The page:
Describe the surroundings of the castle of The Lady of Shallot.
The surroundings of the tower where The Lady of Shallot is housed is full of life.
"The imagery here is of nature, of freedom, of movement. This is contrasted with the inflexible, colorless walls and towers of Camelot in line 15. The flowers in the next line are not described by their colors or even by their motion in the breeze, but are "overlooked" by the grey walls, as if they are held prisoner."
"In the fourth stanza of Section I, the imagery changes from relying on the senses of sight and touch (as implied by the plants' motions in the wind in stanza 2) to the sense of sound."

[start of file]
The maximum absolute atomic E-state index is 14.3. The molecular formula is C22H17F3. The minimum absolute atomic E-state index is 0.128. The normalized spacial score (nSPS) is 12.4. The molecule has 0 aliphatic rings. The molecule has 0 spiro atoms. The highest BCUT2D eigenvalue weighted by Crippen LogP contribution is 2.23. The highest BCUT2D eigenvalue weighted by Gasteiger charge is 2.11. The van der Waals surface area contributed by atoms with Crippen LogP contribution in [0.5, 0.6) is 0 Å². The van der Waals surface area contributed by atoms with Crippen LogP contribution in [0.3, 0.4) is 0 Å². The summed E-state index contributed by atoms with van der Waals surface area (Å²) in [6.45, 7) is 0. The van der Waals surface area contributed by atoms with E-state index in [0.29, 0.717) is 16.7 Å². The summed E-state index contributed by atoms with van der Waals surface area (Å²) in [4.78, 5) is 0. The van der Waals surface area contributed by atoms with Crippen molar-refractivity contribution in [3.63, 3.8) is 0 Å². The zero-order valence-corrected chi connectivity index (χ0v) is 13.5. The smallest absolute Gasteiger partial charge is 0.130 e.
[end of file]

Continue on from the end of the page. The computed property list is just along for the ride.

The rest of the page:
"Winding down to Camelot: There the river eddy whirls, And there the curly village-churls,
Sometimes a troop of damsels glad,
An abbot on an ambling pad,
Sometimes a curly shepherd-lad,
Or long-haired page in crimson clad,
Goes by to towered Camelot;
And sometimes through the mirror blue
The knights come riding two and two:
She hath no loyal knight and true,
The Lady of Shalott. (Tennyson)
It is because of all the activity that goes on outside the walls of her prison that encourages The Lady of Shallot to leave the tower and to journey toward Camelot. One day she hears Sir Lancelot singing, and also sees him in her mirror, she sees his sparkling armour and hears his voice and falls in love with him.